At first glance, all this can look like an overwhelming task, but broken down and taken in stages, which I walk everyone through, it really isn’t that much to pull off, and many students take to this challenge with surprising enthusiasm. And in one hand it IS a bit of work; each and every single panel is a drawing unto itself, along with the overall page design, and details such as the legibility of the lettering, plus incorporating the illusion of the passage of time – but hopefully they’ll be having so much fun they won’t really notice how much work actually goes into one of these projects. To some degree I temper the anxiety by showing one of my own back-burner projects; a full-scale 56-page graphic novel that I bring in only a fraction of the amount of materials and background work for. That alone puts the 3-page vignette in quite a different light, as in; c’mon …this is nothing folks.

Over the weekend their homework was to transcribe some text, approximately a page’s worth, into their sketchbooks; either a passage from a story or novel, lyrics from a favorite song, a poem, or ideally, something they themselves have written (if taken from another source, that author must be credited). This verbage will form the base of their vignettes; and on Thursday’s field trip to the gallery, I will demonstrate how to do a one-page piece based on inspirations from works currently on display. That will also serve as a lesson in editing the text; pacing the words to achieve a rhythm and flow that will work in conjunction with the panel borders – lots of factors to consider long before any actual images are drawn.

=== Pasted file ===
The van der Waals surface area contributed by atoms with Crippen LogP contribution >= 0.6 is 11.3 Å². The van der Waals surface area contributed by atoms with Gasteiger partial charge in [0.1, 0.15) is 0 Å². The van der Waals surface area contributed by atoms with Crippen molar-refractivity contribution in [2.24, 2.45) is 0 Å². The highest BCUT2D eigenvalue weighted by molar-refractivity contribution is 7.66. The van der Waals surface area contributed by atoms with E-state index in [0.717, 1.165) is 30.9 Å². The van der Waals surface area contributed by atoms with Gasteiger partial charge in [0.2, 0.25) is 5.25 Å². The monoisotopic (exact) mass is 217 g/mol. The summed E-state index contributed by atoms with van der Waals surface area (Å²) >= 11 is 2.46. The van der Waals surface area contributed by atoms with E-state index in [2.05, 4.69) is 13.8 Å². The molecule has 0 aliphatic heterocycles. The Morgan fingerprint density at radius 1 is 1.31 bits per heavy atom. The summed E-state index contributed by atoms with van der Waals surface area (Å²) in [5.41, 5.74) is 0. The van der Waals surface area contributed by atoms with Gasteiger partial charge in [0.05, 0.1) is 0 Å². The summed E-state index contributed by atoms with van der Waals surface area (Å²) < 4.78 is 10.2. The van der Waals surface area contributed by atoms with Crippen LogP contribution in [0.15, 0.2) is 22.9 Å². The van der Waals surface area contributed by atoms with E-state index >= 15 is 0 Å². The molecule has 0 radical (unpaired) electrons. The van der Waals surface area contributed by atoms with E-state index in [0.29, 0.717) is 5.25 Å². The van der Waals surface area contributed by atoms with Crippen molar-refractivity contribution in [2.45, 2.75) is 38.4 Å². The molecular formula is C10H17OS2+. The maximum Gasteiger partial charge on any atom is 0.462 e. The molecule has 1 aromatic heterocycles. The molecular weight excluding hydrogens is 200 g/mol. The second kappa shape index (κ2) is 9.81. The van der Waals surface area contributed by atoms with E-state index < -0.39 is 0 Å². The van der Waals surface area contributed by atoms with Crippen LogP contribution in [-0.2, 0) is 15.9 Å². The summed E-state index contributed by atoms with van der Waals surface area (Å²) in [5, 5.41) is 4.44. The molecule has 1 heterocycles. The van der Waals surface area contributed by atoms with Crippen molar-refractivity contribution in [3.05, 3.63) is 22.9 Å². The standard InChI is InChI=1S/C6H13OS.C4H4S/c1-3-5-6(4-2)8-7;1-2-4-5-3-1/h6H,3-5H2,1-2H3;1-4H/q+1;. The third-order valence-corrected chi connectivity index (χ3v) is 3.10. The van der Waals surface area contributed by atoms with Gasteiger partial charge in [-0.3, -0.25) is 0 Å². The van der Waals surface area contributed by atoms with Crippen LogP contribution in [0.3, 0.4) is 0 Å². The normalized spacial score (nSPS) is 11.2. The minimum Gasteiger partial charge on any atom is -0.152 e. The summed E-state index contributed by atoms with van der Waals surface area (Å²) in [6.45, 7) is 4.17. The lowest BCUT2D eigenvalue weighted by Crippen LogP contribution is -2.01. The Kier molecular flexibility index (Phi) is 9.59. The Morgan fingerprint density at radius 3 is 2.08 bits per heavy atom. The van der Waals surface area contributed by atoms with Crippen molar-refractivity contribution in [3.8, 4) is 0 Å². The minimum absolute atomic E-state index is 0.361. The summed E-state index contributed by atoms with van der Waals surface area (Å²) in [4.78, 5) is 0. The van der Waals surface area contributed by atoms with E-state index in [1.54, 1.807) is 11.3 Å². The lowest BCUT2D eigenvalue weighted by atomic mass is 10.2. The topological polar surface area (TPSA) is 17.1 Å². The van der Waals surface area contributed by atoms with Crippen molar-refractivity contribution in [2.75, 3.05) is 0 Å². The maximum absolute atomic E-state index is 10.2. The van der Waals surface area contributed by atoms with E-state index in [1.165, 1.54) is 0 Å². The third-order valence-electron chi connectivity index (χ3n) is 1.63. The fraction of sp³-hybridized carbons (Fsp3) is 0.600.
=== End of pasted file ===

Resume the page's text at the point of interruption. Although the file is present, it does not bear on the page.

As a side-note here, the forthcoming assignment (also handed out today, well in advance of next week’s field trips to the UAF museum) is directly tied into this as a sort of precursor or warm-up stage. This portion of the semester is also specifically geared towards more illustrative works that can easily be reproduced and incorporated into secondary usage (ex; logos/fliers/tshirts/cards/web spots etc.). As a sort of stepping-stone this is an additional and handy check on potential problems using the new materials, plus it’s easier to tackle this critique afterwards, rather than plunging right into a three-page piece. Most of the best pieces I routinely see from these classes, along with the majority of works in the drawing division in the student art show, will originate from this particular spot-illustration assignment, and it makes for a good confidence builder as well (more details over next week's postings).

*Show & tell lecture: This underhanded, low-key approach starts with a bit of a nostalgic overview of some favorites from childhood classics by Ernest Shepherd, Garth Williams and Maurice Sendak. The undeniable impact these simple and charming drawings have had on successive generations of young readers worldwide (despite the onslaught of cheap, shallow crap they are inundated with these days) is phenomenal and under appreciated. Examining selected pages and panels when they are blown up on the big screen makes for a fascinating chance to deconstruct how there guys constructed their illustrations with such deceptively simple skill and considerable attention to detail.